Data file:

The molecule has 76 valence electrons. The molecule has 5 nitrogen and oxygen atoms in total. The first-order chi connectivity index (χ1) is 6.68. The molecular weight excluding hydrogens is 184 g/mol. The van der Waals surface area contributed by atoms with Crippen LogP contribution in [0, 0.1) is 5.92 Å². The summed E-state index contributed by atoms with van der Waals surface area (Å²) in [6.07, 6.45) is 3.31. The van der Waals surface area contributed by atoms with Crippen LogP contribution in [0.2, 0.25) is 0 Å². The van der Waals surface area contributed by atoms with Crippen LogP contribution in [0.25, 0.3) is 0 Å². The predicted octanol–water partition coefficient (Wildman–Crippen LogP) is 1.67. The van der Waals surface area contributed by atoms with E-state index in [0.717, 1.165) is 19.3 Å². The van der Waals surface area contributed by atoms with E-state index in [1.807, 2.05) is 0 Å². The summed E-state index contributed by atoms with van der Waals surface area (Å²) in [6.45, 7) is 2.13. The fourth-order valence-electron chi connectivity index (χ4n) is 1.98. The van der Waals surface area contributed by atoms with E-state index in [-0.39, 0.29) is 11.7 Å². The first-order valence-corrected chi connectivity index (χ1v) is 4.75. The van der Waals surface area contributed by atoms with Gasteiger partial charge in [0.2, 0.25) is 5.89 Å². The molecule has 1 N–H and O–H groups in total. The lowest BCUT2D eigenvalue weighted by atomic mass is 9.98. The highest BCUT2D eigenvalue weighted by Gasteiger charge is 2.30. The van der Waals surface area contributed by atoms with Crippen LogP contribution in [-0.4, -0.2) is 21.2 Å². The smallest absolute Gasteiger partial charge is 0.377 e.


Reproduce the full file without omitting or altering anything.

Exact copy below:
The molecule has 76 valence electrons. The molecule has 5 nitrogen and oxygen atoms in total. The first-order chi connectivity index (χ1) is 6.68. The molecular weight excluding hydrogens is 184 g/mol. The van der Waals surface area contributed by atoms with Crippen LogP contribution in [0, 0.1) is 5.92 Å². The summed E-state index contributed by atoms with van der Waals surface area (Å²) in [6.07, 6.45) is 3.31. The van der Waals surface area contributed by atoms with Crippen LogP contribution in [0.2, 0.25) is 0 Å². The van der Waals surface area contributed by atoms with Crippen LogP contribution in [0.25, 0.3) is 0 Å². The predicted octanol–water partition coefficient (Wildman–Crippen LogP) is 1.67. The van der Waals surface area contributed by atoms with E-state index in [0.717, 1.165) is 19.3 Å². The van der Waals surface area contributed by atoms with E-state index in [1.807, 2.05) is 0 Å². The summed E-state index contributed by atoms with van der Waals surface area (Å²) in [6.45, 7) is 2.13. The fourth-order valence-electron chi connectivity index (χ4n) is 1.98. The van der Waals surface area contributed by atoms with E-state index in [-0.39, 0.29) is 11.7 Å². The first-order valence-corrected chi connectivity index (χ1v) is 4.75. The van der Waals surface area contributed by atoms with Gasteiger partial charge in [0.2, 0.25) is 5.89 Å². The molecule has 1 N–H and O–H groups in total. The lowest BCUT2D eigenvalue weighted by atomic mass is 9.98. The highest BCUT2D eigenvalue weighted by Gasteiger charge is 2.30. The van der Waals surface area contributed by atoms with Crippen LogP contribution in [-0.4, -0.2) is 21.2 Å². The smallest absolute Gasteiger partial charge is 0.377 e.